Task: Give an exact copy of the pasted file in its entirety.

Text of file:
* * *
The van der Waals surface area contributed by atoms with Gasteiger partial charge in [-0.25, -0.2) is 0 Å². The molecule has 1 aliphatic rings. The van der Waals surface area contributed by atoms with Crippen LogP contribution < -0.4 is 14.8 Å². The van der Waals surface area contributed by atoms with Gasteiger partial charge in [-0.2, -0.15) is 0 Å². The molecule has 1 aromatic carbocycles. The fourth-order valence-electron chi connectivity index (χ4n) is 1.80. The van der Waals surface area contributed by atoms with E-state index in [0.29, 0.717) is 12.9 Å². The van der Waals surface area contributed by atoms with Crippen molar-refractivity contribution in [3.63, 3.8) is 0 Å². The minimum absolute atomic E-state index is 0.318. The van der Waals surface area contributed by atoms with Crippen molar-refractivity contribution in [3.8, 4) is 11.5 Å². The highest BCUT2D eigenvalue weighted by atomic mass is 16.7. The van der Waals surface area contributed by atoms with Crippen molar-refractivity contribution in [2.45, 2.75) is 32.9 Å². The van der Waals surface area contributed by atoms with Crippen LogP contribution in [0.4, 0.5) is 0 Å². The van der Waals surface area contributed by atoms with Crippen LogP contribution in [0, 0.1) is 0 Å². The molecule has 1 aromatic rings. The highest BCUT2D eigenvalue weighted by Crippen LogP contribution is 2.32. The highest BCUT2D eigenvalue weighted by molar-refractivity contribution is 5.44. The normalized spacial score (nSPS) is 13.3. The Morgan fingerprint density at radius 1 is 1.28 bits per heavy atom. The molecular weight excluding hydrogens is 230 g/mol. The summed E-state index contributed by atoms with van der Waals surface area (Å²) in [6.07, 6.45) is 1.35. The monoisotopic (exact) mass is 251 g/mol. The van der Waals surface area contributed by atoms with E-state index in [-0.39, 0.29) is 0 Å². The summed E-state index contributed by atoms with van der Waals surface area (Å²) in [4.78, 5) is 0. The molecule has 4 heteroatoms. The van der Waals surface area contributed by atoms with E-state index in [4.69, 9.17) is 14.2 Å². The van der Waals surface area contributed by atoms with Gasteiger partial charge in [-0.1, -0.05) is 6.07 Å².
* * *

The van der Waals surface area contributed by atoms with Gasteiger partial charge in [-0.25, -0.2) is 0 Å². The molecule has 1 aliphatic rings. The van der Waals surface area contributed by atoms with Crippen LogP contribution < -0.4 is 14.8 Å². The van der Waals surface area contributed by atoms with Gasteiger partial charge in [-0.2, -0.15) is 0 Å². The molecule has 1 aromatic carbocycles. The fourth-order valence-electron chi connectivity index (χ4n) is 1.80. The van der Waals surface area contributed by atoms with E-state index in [0.29, 0.717) is 12.9 Å². The van der Waals surface area contributed by atoms with Crippen molar-refractivity contribution in [3.63, 3.8) is 0 Å². The minimum absolute atomic E-state index is 0.318. The van der Waals surface area contributed by atoms with Crippen molar-refractivity contribution in [3.8, 4) is 11.5 Å². The highest BCUT2D eigenvalue weighted by atomic mass is 16.7. The van der Waals surface area contributed by atoms with Crippen molar-refractivity contribution in [2.45, 2.75) is 32.9 Å². The van der Waals surface area contributed by atoms with Crippen LogP contribution in [0.4, 0.5) is 0 Å². The van der Waals surface area contributed by atoms with Crippen LogP contribution in [0, 0.1) is 0 Å². The molecule has 1 aromatic rings. The highest BCUT2D eigenvalue weighted by Crippen LogP contribution is 2.32. The highest BCUT2D eigenvalue weighted by molar-refractivity contribution is 5.44. The normalized spacial score (nSPS) is 13.3. The Morgan fingerprint density at radius 1 is 1.28 bits per heavy atom. The molecular weight excluding hydrogens is 230 g/mol. The summed E-state index contributed by atoms with van der Waals surface area (Å²) in [6.07, 6.45) is 1.35. The monoisotopic (exact) mass is 251 g/mol. The van der Waals surface area contributed by atoms with E-state index in [-0.39, 0.29) is 0 Å². The summed E-state index contributed by atoms with van der Waals surface area (Å²) in [4.78, 5) is 0. The molecule has 4 heteroatoms. The van der Waals surface area contributed by atoms with E-state index in [4.69, 9.17) is 14.2 Å². The van der Waals surface area contributed by atoms with Gasteiger partial charge in [-0.1, -0.05) is 6.07 Å².